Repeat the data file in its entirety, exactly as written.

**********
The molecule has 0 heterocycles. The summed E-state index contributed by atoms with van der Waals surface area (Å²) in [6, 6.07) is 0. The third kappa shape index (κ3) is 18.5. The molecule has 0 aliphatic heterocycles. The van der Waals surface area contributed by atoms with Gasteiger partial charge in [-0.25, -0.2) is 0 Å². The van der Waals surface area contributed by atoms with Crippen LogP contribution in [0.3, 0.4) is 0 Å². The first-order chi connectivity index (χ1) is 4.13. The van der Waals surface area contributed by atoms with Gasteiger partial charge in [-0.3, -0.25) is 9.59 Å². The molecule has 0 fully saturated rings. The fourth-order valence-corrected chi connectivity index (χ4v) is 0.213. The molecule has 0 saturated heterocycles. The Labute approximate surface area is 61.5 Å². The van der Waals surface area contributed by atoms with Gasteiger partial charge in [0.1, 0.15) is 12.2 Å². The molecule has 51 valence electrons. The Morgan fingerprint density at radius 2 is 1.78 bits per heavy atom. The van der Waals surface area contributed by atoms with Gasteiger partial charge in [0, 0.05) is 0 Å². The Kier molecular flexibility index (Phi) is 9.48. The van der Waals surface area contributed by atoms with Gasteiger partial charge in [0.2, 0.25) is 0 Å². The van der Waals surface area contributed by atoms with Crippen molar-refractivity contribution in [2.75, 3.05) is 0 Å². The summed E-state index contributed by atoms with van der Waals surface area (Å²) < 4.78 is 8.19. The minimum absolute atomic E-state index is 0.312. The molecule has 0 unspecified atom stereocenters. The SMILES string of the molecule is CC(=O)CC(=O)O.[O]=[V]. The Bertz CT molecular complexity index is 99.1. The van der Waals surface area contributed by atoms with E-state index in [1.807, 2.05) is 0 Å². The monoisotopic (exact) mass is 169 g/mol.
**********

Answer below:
The molecule has 0 heterocycles. The summed E-state index contributed by atoms with van der Waals surface area (Å²) in [6, 6.07) is 0. The third kappa shape index (κ3) is 18.5. The molecule has 0 aliphatic heterocycles. The van der Waals surface area contributed by atoms with Gasteiger partial charge in [-0.25, -0.2) is 0 Å². The van der Waals surface area contributed by atoms with Crippen LogP contribution in [0.3, 0.4) is 0 Å². The first-order chi connectivity index (χ1) is 4.13. The van der Waals surface area contributed by atoms with Gasteiger partial charge in [-0.3, -0.25) is 9.59 Å². The molecule has 0 fully saturated rings. The fourth-order valence-corrected chi connectivity index (χ4v) is 0.213. The molecule has 0 saturated heterocycles. The Labute approximate surface area is 61.5 Å². The van der Waals surface area contributed by atoms with Gasteiger partial charge in [0.1, 0.15) is 12.2 Å². The molecule has 51 valence electrons. The Morgan fingerprint density at radius 2 is 1.78 bits per heavy atom. The van der Waals surface area contributed by atoms with Gasteiger partial charge in [0, 0.05) is 0 Å². The Kier molecular flexibility index (Phi) is 9.48. The van der Waals surface area contributed by atoms with Gasteiger partial charge in [0.2, 0.25) is 0 Å². The van der Waals surface area contributed by atoms with Crippen molar-refractivity contribution in [2.75, 3.05) is 0 Å². The summed E-state index contributed by atoms with van der Waals surface area (Å²) < 4.78 is 8.19. The minimum absolute atomic E-state index is 0.312. The molecule has 0 unspecified atom stereocenters. The SMILES string of the molecule is CC(=O)CC(=O)O.[O]=[V]. The Bertz CT molecular complexity index is 99.1. The van der Waals surface area contributed by atoms with E-state index in [1.807, 2.05) is 0 Å². The monoisotopic (exact) mass is 169 g/mol.